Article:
TRIPOLI, Libya - Muammar Qaddafi called on Libyans to take to the streets and wage a campaign of civil disobedience against the country's new leaders Thursday the first word from the fugitive leader in just over two weeks.
Qaddafi said the National Transitional Council, which has assumed leadership of the country since then-rebel forces swept into Tripoli in late August, has no legitimacy because it was not nominated or appointed by the Libyan people.
He called on his countrymen to "go out in new million-man marches in all cities and villages and oases."
"Be courageous, rise up, go out in the streets," he said. "Raise the green flag in the skies ... the conditions in Libya are unbearable."
Qaddafi made the appeal in an poor quality audio recording and it was not possible to verify his identity, but it was broadcast on Syrian-based Al-Rai TV, which has become the mouthpiece of his resistance.
Revolutionary forces, aided by NATO airstrikes, have gained control over most of the North African nation and forced the leader and two of his sons into hiding.
Qaddafi has made several speeches on Al-Rai as he tries to rally supporters, who are still waging fierce resistance in his besieged hometown of Sirte, the town of Bani Walid southeast of Tripoli and pockets in the south.
He was last heard on Sept. 20 calling the revolution a "charade gaining its legitimacy through airstrikes."
The International Red Cross, meanwhile, delivered medical supplies and other humanitarian aid to civilians in Sirte amid rapidly deteriorating conditions.
Dibeh Fakhr, a spokeswoman for the International Committee of the Red Cross, said two trucks entered Sirte and distributed the goods, which included baby milk, hygiene kits, diapers and clean drinking water.
It was the ICRC's third successful foray into the Mediterranean coastal city since Saturday, but the first time aid workers reached the main hospital.
Sirte, 250 miles southeast of Tripoli, is the most important of the pro-Qaddafi cities that are still holding out against Libya's new rulers, and its defenders have put up a fierce resistance, with the two sides trading artillery, tank and mortar shelling.
Hundreds of families have been streaming out of the city to escape the violence. Thousands have set up camp outside if Sirte, raising concerns about a possible humanitarian crisis. Revolutionary forces say they have delayed a full assault to give willing civilians time to flee.
"Sirte is becoming a ghost town," said resident Salim Omar as he passed a checkpoint manned by revolutionary forces on the city's western outskirts.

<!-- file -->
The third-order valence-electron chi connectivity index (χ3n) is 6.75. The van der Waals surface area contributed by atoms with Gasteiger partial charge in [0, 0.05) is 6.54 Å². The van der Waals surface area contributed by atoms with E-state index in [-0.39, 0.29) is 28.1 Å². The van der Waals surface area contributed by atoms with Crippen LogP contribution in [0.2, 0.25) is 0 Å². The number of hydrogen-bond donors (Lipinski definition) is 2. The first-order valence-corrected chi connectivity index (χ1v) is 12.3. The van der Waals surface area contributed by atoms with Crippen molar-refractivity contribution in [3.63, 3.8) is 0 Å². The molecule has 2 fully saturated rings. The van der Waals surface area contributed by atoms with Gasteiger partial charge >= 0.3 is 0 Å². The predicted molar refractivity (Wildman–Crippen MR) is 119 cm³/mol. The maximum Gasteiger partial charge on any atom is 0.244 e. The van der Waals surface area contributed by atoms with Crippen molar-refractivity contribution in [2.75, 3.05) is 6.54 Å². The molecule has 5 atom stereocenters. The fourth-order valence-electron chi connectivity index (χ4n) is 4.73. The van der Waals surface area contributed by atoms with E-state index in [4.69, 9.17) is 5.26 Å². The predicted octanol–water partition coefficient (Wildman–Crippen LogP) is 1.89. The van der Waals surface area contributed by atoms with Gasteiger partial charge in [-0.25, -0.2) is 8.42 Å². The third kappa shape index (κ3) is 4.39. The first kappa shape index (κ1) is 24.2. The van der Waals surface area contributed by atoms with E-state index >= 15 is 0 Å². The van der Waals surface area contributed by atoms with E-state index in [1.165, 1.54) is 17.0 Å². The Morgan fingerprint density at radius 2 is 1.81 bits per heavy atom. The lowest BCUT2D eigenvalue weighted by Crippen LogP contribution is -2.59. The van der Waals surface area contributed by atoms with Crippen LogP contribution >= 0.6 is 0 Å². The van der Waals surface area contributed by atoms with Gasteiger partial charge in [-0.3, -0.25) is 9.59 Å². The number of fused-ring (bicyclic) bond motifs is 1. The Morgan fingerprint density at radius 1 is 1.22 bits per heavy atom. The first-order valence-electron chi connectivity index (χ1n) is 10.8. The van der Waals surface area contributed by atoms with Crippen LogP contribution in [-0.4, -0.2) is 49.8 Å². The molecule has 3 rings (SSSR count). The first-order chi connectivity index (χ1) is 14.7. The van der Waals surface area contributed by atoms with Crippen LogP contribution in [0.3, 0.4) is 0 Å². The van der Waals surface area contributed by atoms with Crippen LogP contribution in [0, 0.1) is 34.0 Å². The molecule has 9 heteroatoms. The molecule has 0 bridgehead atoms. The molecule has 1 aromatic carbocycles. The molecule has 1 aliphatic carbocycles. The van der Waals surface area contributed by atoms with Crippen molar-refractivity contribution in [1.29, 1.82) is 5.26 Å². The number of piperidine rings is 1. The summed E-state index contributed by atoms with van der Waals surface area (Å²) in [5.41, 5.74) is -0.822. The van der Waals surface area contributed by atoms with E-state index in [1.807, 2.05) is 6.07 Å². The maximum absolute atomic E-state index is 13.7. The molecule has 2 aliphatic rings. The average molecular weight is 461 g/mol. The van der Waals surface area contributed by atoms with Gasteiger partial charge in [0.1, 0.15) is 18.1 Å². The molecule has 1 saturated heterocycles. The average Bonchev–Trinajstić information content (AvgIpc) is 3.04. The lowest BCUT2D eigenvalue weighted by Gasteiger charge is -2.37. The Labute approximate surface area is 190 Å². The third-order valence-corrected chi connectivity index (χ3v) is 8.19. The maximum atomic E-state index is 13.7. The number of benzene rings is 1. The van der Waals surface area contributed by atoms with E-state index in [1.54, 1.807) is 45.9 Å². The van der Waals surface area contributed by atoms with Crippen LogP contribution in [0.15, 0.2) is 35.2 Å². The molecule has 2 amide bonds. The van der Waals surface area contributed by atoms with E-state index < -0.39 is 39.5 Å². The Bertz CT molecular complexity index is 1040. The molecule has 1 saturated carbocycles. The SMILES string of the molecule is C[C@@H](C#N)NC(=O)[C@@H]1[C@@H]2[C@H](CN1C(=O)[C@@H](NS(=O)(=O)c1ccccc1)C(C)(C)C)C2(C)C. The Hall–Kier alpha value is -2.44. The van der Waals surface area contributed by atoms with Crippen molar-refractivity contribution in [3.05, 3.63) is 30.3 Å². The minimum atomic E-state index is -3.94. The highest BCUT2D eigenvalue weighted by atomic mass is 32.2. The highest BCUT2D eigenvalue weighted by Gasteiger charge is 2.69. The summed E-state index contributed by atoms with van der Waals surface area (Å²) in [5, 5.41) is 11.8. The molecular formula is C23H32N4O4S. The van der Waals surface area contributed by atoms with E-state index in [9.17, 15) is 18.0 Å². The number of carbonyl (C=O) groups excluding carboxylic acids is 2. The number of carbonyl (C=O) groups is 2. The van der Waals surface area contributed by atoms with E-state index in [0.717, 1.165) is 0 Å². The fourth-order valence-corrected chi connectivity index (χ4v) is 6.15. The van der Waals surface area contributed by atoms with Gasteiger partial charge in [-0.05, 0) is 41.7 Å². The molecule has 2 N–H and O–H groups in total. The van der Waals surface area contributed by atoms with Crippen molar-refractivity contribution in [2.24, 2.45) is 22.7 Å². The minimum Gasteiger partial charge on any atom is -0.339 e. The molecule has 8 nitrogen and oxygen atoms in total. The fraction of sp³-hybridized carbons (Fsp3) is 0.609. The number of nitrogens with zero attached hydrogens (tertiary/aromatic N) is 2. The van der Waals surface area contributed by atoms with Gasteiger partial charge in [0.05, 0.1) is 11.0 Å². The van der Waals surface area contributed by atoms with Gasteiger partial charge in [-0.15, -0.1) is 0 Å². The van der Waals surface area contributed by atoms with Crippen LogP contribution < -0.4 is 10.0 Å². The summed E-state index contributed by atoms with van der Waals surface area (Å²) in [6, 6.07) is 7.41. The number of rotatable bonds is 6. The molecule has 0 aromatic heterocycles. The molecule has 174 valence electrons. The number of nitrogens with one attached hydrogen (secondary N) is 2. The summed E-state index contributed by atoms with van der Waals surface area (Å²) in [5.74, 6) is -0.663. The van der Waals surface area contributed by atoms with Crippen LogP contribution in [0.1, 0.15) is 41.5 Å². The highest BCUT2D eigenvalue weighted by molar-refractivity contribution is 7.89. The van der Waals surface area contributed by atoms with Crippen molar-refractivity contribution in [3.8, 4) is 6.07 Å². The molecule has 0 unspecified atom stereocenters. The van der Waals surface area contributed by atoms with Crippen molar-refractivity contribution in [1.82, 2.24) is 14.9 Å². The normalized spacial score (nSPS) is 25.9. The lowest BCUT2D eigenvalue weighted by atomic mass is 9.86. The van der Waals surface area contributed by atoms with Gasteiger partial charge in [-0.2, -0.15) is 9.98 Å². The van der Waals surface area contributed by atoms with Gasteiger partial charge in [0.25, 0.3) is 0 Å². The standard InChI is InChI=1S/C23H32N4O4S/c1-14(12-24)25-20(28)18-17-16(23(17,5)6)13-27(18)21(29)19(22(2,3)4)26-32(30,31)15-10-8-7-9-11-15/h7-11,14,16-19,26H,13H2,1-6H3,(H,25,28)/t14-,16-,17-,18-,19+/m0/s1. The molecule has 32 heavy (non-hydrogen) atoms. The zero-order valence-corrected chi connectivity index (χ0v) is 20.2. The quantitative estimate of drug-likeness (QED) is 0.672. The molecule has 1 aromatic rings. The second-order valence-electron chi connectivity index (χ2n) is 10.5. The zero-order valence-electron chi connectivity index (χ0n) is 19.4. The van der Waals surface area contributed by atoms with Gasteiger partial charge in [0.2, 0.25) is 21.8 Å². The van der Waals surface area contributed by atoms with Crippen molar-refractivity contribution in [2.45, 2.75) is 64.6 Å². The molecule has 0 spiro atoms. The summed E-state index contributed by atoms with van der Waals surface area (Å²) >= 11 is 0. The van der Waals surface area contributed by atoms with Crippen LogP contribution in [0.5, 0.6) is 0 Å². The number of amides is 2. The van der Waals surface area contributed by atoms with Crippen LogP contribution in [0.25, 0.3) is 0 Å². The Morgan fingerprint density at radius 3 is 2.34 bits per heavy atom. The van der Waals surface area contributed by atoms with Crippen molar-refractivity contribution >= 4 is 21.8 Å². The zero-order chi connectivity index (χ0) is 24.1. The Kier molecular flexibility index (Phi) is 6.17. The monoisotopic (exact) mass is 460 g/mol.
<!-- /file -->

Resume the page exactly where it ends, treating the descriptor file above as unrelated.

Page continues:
The Red Cross reached the Ibn Sina hospital Thursday morning after receiving assurances from both sides that they would be given safe passage. They evacuated three people suffering from serious injuries, including a 9-year-old girl.
Patients were being treated in the hospital corridors because the wards were exposed to heavy shelling and gunfire, Fakhr said. She added that there was no electricity or running water, and few medical staff.
"Only three doctors are remaining inside one anesthetist, one surgeon and one orthopedist and some medical students are trying to help the situation," she said.
She called on both sides to spare the hospital and the many wounded civilians inside.
Fakhr did not have an estimate for the number of civilians left inside Sirte. She said most people fleeing the city were leaving toward the east. Some 18,000 people living in camps in that area had received aid this week from the ICRC, she said.
NATO ministers meeting in Brussels on Thursday said the bombing campaign in Libya will continue until armed resistance to the new pro-Western regime ceases.
In Tripoli, a crowd of about 30 people picketed outside a hotel to protest an exiled Libyan Jewish man's attempt to restore the capital's main synagogue.
David Gerbi, who fled to Italy with his family in 1967 as anger rose over the Arab-Israeli war, broke into the crumbling building over the weekend, but Libyan authorities quickly closed it again, saying the effort was premature. Gerbi has said he won't give up.
Abdul-Razzaq Grisa, a 28-year-old Islamic religious student, said the main condition for Jews to return to Libya was to give all Palestinians their rights and houses back and return them to their homeland.
"If they can do that and we can see that one day maybe we will reconsider the option their existence in our country," he said, adding he didn't expect that to happen.